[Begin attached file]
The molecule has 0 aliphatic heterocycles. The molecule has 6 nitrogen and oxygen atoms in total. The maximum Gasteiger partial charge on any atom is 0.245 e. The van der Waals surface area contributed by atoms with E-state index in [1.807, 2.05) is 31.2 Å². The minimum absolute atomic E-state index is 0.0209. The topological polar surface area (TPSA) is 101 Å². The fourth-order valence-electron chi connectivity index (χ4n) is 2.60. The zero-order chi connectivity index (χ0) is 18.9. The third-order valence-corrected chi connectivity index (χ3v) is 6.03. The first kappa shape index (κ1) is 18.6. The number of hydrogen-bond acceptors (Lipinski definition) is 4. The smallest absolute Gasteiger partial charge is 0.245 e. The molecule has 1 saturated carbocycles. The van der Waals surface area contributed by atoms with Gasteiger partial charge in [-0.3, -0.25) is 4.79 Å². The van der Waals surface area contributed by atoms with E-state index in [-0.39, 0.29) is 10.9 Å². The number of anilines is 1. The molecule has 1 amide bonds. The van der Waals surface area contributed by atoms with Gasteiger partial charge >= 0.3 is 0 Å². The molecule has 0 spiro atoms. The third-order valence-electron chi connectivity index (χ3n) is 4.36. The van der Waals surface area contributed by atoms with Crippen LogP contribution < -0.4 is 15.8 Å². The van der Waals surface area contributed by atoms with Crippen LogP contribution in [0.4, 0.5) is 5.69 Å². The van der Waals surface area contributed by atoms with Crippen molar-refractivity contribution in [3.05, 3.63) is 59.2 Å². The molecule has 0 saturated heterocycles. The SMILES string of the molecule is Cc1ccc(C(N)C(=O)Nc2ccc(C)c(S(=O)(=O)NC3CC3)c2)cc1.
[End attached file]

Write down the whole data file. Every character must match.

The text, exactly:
The molecule has 0 aliphatic heterocycles. The molecule has 6 nitrogen and oxygen atoms in total. The maximum Gasteiger partial charge on any atom is 0.245 e. The van der Waals surface area contributed by atoms with E-state index in [1.807, 2.05) is 31.2 Å². The minimum absolute atomic E-state index is 0.0209. The topological polar surface area (TPSA) is 101 Å². The fourth-order valence-electron chi connectivity index (χ4n) is 2.60. The zero-order chi connectivity index (χ0) is 18.9. The third-order valence-corrected chi connectivity index (χ3v) is 6.03. The first kappa shape index (κ1) is 18.6. The number of hydrogen-bond acceptors (Lipinski definition) is 4. The smallest absolute Gasteiger partial charge is 0.245 e. The molecule has 1 saturated carbocycles. The van der Waals surface area contributed by atoms with Gasteiger partial charge in [-0.3, -0.25) is 4.79 Å². The van der Waals surface area contributed by atoms with E-state index in [-0.39, 0.29) is 10.9 Å². The number of anilines is 1. The molecule has 1 amide bonds. The van der Waals surface area contributed by atoms with Gasteiger partial charge >= 0.3 is 0 Å². The molecule has 0 spiro atoms. The third-order valence-electron chi connectivity index (χ3n) is 4.36. The van der Waals surface area contributed by atoms with Crippen LogP contribution < -0.4 is 15.8 Å². The van der Waals surface area contributed by atoms with Crippen LogP contribution in [0.4, 0.5) is 5.69 Å². The van der Waals surface area contributed by atoms with Crippen molar-refractivity contribution in [3.05, 3.63) is 59.2 Å². The molecule has 0 saturated heterocycles. The SMILES string of the molecule is Cc1ccc(C(N)C(=O)Nc2ccc(C)c(S(=O)(=O)NC3CC3)c2)cc1.